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Let me explain. There are 25 televised Dalek stories in the TV canon, given that two-part installments count as single entries and allowing for a certain amount of give and take. Nine of these feature humans actively and willingly cooperating with the Daleks, either for their own ends or under the naïve misapprehension that they’re working with the good guys. (That’s nine at my count, not yours. It’s a relatively subjective thing and if you come up with a different total, I’m not going to nitpick.)

There are two types of people here: the naïve, and the wicked. It’s never a good idea to corroborate with the Daleks, although the reasons people have for doing so vary enormously – from love (Edward Waterfield) to purely financial (the complicated and ultimately tragic Gustave Lytton). But there’s a fine line between the Machiavellian streak of Diagoras and Theodore Maxtible, and the pragmatism that drives, say, the Master to ‘bring along a few old friends’ in the closing scenes of Frontier in Space; the Master walks out of the situation alive purely by being the Master, a man smart enough to keep the Daleks at arm’s length and not trust them an inch.

At the other extreme are those who simply don’t see the danger in befriending an outsized pepperpot with a rasping voice and a laser gun. It doesn’t matter that it’s big and threatening. It’s promised them good things like free minerals and fantastic technology. On the one hand, it’s easy to scoff at such people; on the other, there’s something quite sweet about it, even though our knowledge of reality is a luxury that the unwitting – and sadly doomed – supporting characters are typically denied. In a twisted sort of way, it’s almost nice that people are willing to trust other beings that look, sound, and behave so differently. It’s what Galaxy 4 strives to teach us. It also calls to mind The Devil in the Dark, the first season episode of Star Trek in which it is the miners, and not the creature attacking them, that pose a real threat – albeit a threat that is eventually abated with rather less bloodshed than you might expect. (Doctor Who fans will note, of course, that The Beast Below is to all intents and purposes a partial remake.)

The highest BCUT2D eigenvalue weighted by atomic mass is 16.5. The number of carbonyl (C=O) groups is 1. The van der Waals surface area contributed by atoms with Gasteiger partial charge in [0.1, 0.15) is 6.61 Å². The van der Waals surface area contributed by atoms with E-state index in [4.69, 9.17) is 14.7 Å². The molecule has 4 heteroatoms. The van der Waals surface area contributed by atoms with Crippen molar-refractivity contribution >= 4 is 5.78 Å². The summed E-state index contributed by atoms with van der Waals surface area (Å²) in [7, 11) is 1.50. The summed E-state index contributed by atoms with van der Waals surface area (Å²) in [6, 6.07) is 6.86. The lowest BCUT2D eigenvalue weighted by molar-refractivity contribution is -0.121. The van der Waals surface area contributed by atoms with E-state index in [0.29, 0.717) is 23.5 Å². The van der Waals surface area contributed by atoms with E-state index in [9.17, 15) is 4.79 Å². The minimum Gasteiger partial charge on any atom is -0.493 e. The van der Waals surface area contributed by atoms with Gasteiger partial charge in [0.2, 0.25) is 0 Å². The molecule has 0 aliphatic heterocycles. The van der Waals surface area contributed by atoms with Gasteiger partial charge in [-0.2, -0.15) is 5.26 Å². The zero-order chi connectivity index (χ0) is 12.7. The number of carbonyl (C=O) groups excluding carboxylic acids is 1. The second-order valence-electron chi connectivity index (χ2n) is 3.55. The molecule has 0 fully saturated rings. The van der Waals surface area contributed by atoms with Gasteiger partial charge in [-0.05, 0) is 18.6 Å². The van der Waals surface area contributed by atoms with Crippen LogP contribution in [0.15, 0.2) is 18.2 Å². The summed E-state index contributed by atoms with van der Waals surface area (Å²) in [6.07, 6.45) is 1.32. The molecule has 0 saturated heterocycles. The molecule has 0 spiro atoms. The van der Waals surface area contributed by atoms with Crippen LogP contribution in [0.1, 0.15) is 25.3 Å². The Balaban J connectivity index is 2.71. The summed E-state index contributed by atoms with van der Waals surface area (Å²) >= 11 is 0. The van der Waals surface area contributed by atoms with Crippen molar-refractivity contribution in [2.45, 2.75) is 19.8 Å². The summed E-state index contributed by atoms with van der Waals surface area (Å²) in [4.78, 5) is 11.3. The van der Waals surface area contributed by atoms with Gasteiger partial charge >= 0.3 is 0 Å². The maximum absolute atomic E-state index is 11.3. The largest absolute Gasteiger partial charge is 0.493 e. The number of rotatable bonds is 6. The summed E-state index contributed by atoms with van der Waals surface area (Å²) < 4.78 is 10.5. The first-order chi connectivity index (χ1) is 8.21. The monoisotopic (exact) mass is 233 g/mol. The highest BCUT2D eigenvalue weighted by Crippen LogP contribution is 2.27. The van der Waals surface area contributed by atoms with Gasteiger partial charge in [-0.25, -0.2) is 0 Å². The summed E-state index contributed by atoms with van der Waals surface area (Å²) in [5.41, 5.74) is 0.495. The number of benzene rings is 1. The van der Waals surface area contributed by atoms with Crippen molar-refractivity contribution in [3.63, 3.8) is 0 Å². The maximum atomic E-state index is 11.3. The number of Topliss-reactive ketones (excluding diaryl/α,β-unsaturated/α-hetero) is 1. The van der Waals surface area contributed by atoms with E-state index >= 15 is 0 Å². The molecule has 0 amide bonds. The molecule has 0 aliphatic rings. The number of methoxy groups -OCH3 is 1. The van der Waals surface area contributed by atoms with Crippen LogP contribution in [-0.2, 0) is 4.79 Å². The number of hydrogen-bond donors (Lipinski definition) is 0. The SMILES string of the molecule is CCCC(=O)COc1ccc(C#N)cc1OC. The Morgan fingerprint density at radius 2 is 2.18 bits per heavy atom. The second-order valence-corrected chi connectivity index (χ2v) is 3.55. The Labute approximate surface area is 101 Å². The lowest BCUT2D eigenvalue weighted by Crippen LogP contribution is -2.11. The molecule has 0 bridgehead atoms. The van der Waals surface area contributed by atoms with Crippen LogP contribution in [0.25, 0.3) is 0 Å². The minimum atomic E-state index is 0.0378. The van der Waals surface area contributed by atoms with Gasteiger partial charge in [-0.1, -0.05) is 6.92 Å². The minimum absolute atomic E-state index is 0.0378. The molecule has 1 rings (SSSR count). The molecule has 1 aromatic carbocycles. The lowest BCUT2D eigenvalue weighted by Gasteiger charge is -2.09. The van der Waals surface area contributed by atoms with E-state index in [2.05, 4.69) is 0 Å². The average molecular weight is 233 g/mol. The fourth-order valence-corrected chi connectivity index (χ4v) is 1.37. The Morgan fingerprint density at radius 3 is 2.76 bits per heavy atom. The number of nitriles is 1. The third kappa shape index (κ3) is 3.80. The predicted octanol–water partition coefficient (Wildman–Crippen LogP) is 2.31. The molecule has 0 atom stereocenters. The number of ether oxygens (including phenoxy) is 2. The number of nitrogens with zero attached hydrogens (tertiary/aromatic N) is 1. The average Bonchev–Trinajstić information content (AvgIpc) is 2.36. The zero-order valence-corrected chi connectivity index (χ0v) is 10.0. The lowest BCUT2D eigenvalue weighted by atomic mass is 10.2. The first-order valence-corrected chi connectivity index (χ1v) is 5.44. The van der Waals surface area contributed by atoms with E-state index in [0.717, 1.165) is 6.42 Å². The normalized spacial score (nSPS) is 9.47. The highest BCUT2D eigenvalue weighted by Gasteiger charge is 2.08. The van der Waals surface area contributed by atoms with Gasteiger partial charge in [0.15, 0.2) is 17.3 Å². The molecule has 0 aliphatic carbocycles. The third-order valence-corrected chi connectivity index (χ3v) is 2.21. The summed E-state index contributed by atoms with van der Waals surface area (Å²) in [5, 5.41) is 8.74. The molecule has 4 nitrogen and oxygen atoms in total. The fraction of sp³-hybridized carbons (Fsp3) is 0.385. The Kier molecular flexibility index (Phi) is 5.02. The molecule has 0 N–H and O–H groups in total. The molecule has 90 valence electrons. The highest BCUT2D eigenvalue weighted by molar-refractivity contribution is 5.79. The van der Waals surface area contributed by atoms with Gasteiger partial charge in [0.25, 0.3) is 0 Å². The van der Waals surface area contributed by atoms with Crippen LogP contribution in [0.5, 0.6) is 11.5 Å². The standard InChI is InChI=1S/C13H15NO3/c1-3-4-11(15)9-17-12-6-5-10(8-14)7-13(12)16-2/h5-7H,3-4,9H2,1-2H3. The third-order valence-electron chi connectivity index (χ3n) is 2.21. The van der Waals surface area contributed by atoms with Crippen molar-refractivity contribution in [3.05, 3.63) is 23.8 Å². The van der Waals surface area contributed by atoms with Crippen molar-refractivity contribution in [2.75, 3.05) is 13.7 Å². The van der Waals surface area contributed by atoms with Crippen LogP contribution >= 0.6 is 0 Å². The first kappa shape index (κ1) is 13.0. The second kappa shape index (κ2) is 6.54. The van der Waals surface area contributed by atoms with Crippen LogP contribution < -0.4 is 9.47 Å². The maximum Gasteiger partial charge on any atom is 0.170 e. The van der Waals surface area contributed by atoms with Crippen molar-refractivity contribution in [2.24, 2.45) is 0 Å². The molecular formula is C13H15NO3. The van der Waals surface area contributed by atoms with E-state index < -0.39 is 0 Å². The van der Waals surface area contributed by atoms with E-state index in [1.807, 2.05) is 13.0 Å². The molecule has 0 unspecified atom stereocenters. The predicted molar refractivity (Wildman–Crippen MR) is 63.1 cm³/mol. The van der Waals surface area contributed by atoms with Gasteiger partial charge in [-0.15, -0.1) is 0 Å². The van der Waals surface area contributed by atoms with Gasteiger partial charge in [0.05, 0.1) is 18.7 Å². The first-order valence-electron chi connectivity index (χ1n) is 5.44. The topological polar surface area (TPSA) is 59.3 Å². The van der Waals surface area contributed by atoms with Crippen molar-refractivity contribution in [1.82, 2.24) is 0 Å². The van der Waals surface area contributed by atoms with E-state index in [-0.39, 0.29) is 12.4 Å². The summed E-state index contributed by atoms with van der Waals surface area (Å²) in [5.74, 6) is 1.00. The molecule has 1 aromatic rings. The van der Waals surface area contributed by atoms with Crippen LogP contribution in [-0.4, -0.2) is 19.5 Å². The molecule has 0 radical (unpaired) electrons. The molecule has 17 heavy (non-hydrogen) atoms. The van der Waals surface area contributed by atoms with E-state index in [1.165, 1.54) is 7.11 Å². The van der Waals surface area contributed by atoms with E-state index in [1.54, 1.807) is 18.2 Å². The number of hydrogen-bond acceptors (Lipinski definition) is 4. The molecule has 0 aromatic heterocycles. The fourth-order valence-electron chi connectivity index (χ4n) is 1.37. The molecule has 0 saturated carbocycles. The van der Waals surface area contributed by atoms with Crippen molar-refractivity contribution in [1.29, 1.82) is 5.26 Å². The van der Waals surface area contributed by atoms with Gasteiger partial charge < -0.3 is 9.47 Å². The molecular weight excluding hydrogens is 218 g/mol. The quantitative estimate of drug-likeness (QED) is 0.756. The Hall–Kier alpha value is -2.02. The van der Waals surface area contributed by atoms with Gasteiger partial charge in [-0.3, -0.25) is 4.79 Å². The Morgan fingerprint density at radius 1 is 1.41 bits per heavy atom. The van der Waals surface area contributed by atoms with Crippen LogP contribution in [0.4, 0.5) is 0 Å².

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The notion of supposedly unruthless Daleks is explored to comic effect in the ‘dizzy, dizzy’ sequence not far from the climax of The Evil of the Daleks, but it takes its roots from Power. Because it’s the first time we see a Dalek attempting something that might be called subterfuge, rather than simply herding its prisoners from one labour camp to the next and lining up the dissenters to be shot. Power of the Daleks features one of Skaro’s finest bellowing ‘I AM YOUR SERVANT’ at full volume even as the Doctor pleads for sanity; it’s a theme that Mark Gatiss chose to continue (or at least reference) in Victory of the Daleks, which sees khaki-green metal Daleks defending the roofs of Britain, calling themselves soldiers instead of servants but still finding time to ask ‘WOULD YOU CARE FOR SOME TEA?’. (I used to entertain guests with that very same routine. It always got a laugh, although it eventually cost me my job with Fortnum & Mason.)